Midland Funding could appear on your credit report even though you’d be dealing with Midland Credit Management. If you choose to contact the credit bureaus directly about your debt, be sure you specify which company you’re concerned about.
What Will Midland Do If I Don’t Pay Old Debt?
Like any collection agency, Midland Credit Management’s debt collection practices rely on persistence and a certain degree of implied fear. MCM won’t break the law but many account holders still consider the agency’s practices as harassing behavior.
The Better Business Bureau receives hundreds of complaints each year about MCM’s debt collection practices. But The Fair Debt Collections Practices Act (FDCPA) prohibits MCM and other debt collectors from calling you at odd times such as late at night or early in the morning — especially after you’ve requested, in writing, that they stop.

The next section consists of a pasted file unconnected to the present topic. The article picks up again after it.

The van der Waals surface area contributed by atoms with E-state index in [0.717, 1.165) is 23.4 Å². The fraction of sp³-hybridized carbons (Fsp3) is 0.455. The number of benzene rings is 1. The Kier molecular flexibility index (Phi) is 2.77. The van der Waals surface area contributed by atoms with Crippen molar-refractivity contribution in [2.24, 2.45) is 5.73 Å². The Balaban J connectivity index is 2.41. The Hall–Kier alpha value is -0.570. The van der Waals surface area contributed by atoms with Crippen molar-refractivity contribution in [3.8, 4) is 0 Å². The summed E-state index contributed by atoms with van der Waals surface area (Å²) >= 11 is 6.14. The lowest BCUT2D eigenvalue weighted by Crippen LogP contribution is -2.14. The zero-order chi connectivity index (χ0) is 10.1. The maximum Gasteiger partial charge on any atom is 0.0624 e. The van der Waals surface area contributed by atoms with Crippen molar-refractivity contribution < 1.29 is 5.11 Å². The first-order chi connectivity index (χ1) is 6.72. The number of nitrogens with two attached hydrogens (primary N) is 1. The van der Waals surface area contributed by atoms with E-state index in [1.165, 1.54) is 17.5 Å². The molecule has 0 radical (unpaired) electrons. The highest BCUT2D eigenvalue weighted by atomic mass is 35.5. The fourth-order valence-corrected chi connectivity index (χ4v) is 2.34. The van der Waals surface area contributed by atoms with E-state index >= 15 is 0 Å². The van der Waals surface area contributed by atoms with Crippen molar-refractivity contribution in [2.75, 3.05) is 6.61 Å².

The FDCPA also gives you the power to control which phone number MCM calls. Be sure to request a change of phone number and other contact information in writing. Contact the BBB or your state’s regulators if Midland fails to follow stipulations of the FDCPA.
MCM has its own Consumer Bill of Rights which you can read here.
Will MCM Take Legal Action Against Me?
If you do not pay the debt, MCM could take legal action against you to collect the debt. If this happens, check the statute of limitations in your state for the kind of debt you owe. If the statute has expired, the legal action will go nowhere. You can get the case dismissed without even calling a law firm to seek legal advice.
These statutes vary from state to state. New York State has a six-year statute on all consumer debt; California’s statute is four years on most types of debt.
Just to be clear: Statutes of limitations on debt refer only to a debt collector’s ability to take legal action against you. You would still owe the debt even after the statute expires; you just couldn’t be held legally liable in a court of law.